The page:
|dc.description.abstract||Democracy hinges on the personal and civic decision-making capabilities of publics. In our increasingly technoscientific world, being well-informed requires an understanding of science. Despite acknowledging public understanding of science as an important part of being well-informed, publics’ engagement with science remains limited. I argue that part of publics’ disengagement with science is because information transmitted about science, like science itself, has been decontextualized.
Though there are many ways to decontextualize information, obscuring values in science is a popular means of doing so. Due to the ubiquitous nature of values, science misrepresented as ‘value-free’ will be the focus of my decontextualization critique. Epistemic values (intrinsically important for connecting scientific observations to reality) and non-epistemic values (linked to ethical, social, political and personal concerns) are the sorts of values that have been misrepresented by views like the value-free ideal (VFI).
The VFI is the idea that non-epistemic values should not play a role in the evaluation of evidence and has been heavily criticized on practical and normative grounds. This has led to alternatives to the VFI being proposed, including ways for non-epistemic values to be included in the evaluation of evidence.
In a yet to be explored implication of the VFI, I argue that models of science education and communication that accommodate the VFI have been popularized as a way to reinforce decontextualization. These models describe science and publics with only a minimal account of values, leading me to challenge them on practical and normative grounds since communicating science as ‘value-free’ is misrepresentative, and from a normative perspective undesirable, especially as including values can help engage publics. In response, I advocate for value-conscious descriptions of science instead.
To catalyze this contextualization, I introduce key aspects for understanding values in science (based on alternatives to the VFI) and call them the ‘KAUVIS’. By using a basis of transparency between scientists and publics, the KAUVIS provides a means to describe how values interact with science without dictating which values are the correct ones. The KAUVIS includes descriptions of the roles values take on, how values relate to the goals of research, and considers epistemic and ethical (non-epistemic) values. Hence, the KAUVIS can more accurately represent science than the VFI, and in so doing, contextualizes information about science in relation to research goals and social needs, making science more engaging.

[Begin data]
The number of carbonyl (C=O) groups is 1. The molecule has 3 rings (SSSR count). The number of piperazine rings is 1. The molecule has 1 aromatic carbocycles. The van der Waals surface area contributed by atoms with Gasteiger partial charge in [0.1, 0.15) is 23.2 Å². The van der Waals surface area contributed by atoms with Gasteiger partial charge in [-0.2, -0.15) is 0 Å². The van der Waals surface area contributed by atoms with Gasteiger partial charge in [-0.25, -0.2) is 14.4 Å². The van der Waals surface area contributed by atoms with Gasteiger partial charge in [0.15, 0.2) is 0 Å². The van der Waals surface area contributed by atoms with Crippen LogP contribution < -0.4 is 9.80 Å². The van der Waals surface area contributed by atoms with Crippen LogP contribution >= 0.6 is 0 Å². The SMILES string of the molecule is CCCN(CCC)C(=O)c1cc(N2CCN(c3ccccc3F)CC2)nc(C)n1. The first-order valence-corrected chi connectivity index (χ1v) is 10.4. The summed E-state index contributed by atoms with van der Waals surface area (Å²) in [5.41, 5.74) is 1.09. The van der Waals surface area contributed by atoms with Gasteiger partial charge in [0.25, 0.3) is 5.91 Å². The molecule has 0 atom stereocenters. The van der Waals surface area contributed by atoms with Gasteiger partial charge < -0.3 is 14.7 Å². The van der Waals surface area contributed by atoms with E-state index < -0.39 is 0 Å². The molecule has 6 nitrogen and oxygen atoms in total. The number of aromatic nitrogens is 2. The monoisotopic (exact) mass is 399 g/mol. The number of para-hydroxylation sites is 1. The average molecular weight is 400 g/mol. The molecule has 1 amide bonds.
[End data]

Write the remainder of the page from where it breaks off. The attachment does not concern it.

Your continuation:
By developing the KAUVIS to describe values, I also show that traditional information transmission models are maladapted to conveying the true value- laden nature of science. As a consequence, I examine more value-conscious communication models which I show to be enhanced by the descriptive detail of the KAUVIS.
However, unveiling the inner workings of values in science may also have negative consequences for how publics interpret and engage with science. After all, exposing values in science can lead to further dispute about science. Hence, the KAUVIS opens up questions like, what (if anything) is lost by divulging values in science? My initiatory examination of the drawbacks of being explicit about values will uncover that even though there is a risk that publics may reject scientific claims, an understanding of values in science is desirable for decision-making and deliberation. In other words, a description of values can serve to clarify how they are being used, and help define what it is we are in disagreement about. Thus, by more accurately representing science and values, we might strengthen democracy by better providing publics the contextualized information they need for science to be of service.||en